The Paragon Carousel has been operating along the shores of beautiful Nantasket Beach for 90 years. Built in 1928 by the Philadelphia Toboggan Company, it is the last remaining attraction from the Paragon Park amusement park that closed in 1985. Kids of all ages will enjoy a ride on “the painted ponies”. Then move to the Paragon Park Museum next door to learn about the park’s founding in 1905 and its evolution from a Victorian era “exposition” to a late 20th century amusement park. Hear modern recordings of early 1900s songs about a trip to Paragon Park. Marvel at a scale model of the Giant Coaster and watch a “rider’s view” video (complete with screams!) of a front car trip on the classic wooden coaster (hands up!). See an original Kooky Kastle cart and the scale from George Kasian’s “Guess Your Weight” shack. And stop at The Restoration Studio to check on the progress of the latest Paragon Carousel horse being brought back to its original beauty.
They went all-out for Halloween! So many little "extras" that would make a child's eyes light up. And I notice they have restored more and more of the horses into really fine shape. Note: limited hours at this time of year (off season)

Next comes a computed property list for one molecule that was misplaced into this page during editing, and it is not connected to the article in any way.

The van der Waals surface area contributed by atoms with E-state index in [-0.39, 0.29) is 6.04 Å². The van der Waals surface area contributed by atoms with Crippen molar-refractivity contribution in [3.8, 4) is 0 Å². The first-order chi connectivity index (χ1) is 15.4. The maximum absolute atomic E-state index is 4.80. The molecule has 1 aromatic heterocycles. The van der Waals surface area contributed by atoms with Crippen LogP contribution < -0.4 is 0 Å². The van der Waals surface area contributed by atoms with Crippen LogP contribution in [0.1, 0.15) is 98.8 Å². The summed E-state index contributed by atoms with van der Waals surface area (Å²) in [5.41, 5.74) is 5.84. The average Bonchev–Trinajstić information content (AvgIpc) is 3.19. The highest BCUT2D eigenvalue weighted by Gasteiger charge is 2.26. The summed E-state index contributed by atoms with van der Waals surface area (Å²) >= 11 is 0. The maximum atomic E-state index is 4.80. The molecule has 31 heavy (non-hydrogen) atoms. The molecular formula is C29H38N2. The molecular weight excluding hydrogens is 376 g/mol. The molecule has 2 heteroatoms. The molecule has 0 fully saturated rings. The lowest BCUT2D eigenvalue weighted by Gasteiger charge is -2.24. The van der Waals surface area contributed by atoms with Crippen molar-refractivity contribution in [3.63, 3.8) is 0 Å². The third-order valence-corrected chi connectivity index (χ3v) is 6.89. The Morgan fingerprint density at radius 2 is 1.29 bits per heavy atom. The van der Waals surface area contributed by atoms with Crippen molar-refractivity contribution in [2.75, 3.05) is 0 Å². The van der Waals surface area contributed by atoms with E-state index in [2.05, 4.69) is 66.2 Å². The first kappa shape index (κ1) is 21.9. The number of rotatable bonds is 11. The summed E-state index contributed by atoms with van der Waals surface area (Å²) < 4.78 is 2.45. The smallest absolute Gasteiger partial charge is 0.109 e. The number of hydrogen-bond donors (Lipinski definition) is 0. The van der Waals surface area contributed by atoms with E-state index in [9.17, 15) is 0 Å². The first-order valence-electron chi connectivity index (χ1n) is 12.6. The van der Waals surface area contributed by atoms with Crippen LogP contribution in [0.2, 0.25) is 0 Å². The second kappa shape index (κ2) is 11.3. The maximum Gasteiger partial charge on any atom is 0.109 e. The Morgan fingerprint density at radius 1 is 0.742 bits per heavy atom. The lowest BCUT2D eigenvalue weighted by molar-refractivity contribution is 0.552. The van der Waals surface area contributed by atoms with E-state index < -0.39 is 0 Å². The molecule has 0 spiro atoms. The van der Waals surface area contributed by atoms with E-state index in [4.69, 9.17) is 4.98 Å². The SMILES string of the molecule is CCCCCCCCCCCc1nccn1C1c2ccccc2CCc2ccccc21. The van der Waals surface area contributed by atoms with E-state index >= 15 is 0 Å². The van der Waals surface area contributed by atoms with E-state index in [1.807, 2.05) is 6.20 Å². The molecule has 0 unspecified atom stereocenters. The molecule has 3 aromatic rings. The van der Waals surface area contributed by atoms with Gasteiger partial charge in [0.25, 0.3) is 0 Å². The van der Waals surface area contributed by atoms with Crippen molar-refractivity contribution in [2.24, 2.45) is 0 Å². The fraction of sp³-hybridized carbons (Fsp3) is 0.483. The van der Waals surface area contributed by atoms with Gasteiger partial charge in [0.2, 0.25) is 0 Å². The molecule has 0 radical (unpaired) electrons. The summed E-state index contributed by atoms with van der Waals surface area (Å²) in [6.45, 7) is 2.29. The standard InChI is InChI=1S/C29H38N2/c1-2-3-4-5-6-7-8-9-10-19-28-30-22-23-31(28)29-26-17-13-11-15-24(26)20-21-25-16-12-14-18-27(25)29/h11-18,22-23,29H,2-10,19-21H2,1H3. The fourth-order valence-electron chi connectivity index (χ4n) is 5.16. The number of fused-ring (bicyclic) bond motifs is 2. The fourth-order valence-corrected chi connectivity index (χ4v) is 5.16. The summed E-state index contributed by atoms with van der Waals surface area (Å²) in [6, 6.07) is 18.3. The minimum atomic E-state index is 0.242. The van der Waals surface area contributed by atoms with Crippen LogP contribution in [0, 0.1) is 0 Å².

5 based on 9 reviews
Holly Hill Farm has it all. It is an old historic farm that is still producing organic vegetables and other assorted flowers and baked goods (available for sale on the weekend days). Just as importantly it is a fantastic place to explore and bring the kids/dogs. The buildings are vintage 1700's, and there are tremendous trails to walk throughout the fields and forest. There are a multitude of animals to interact with, including goats, a donkey, horse, pony, chickens and a bunny - all of them are people oriented and happy to receive a scratch. Great place!